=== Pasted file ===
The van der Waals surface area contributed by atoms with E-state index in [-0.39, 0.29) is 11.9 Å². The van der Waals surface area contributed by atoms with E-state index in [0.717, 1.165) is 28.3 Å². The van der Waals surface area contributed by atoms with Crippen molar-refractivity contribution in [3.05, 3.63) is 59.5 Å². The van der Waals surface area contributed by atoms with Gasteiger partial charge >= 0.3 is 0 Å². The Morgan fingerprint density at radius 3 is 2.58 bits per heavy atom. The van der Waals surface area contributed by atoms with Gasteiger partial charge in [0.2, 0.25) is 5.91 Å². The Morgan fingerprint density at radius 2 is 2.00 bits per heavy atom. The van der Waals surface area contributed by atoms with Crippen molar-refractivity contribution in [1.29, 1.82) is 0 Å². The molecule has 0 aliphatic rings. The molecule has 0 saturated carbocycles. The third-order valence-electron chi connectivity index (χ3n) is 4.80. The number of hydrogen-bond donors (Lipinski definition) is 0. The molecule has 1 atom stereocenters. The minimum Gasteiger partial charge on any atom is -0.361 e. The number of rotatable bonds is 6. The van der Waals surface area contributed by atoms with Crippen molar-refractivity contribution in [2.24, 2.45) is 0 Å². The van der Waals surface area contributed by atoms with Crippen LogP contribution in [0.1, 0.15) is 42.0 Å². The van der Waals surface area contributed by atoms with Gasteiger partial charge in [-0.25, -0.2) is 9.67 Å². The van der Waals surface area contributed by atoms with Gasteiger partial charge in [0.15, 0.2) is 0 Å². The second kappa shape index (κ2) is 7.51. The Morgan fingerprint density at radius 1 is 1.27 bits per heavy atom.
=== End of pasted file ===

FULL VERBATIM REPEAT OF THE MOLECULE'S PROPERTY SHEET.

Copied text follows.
The van der Waals surface area contributed by atoms with E-state index in [-0.39, 0.29) is 11.9 Å². The van der Waals surface area contributed by atoms with E-state index in [0.717, 1.165) is 28.3 Å². The van der Waals surface area contributed by atoms with Crippen molar-refractivity contribution in [3.05, 3.63) is 59.5 Å². The van der Waals surface area contributed by atoms with Gasteiger partial charge >= 0.3 is 0 Å². The Morgan fingerprint density at radius 3 is 2.58 bits per heavy atom. The van der Waals surface area contributed by atoms with Gasteiger partial charge in [0.2, 0.25) is 5.91 Å². The Morgan fingerprint density at radius 2 is 2.00 bits per heavy atom. The van der Waals surface area contributed by atoms with Crippen molar-refractivity contribution in [1.29, 1.82) is 0 Å². The molecule has 0 aliphatic rings. The molecule has 0 saturated carbocycles. The third-order valence-electron chi connectivity index (χ3n) is 4.80. The number of hydrogen-bond donors (Lipinski definition) is 0. The molecule has 1 atom stereocenters. The minimum Gasteiger partial charge on any atom is -0.361 e. The number of rotatable bonds is 6. The van der Waals surface area contributed by atoms with Crippen molar-refractivity contribution in [2.24, 2.45) is 0 Å². The van der Waals surface area contributed by atoms with Crippen LogP contribution in [0.1, 0.15) is 42.0 Å². The van der Waals surface area contributed by atoms with Gasteiger partial charge in [-0.25, -0.2) is 9.67 Å². The van der Waals surface area contributed by atoms with Gasteiger partial charge in [0.15, 0.2) is 0 Å². The second kappa shape index (κ2) is 7.51. The Morgan fingerprint density at radius 1 is 1.27 bits per heavy atom.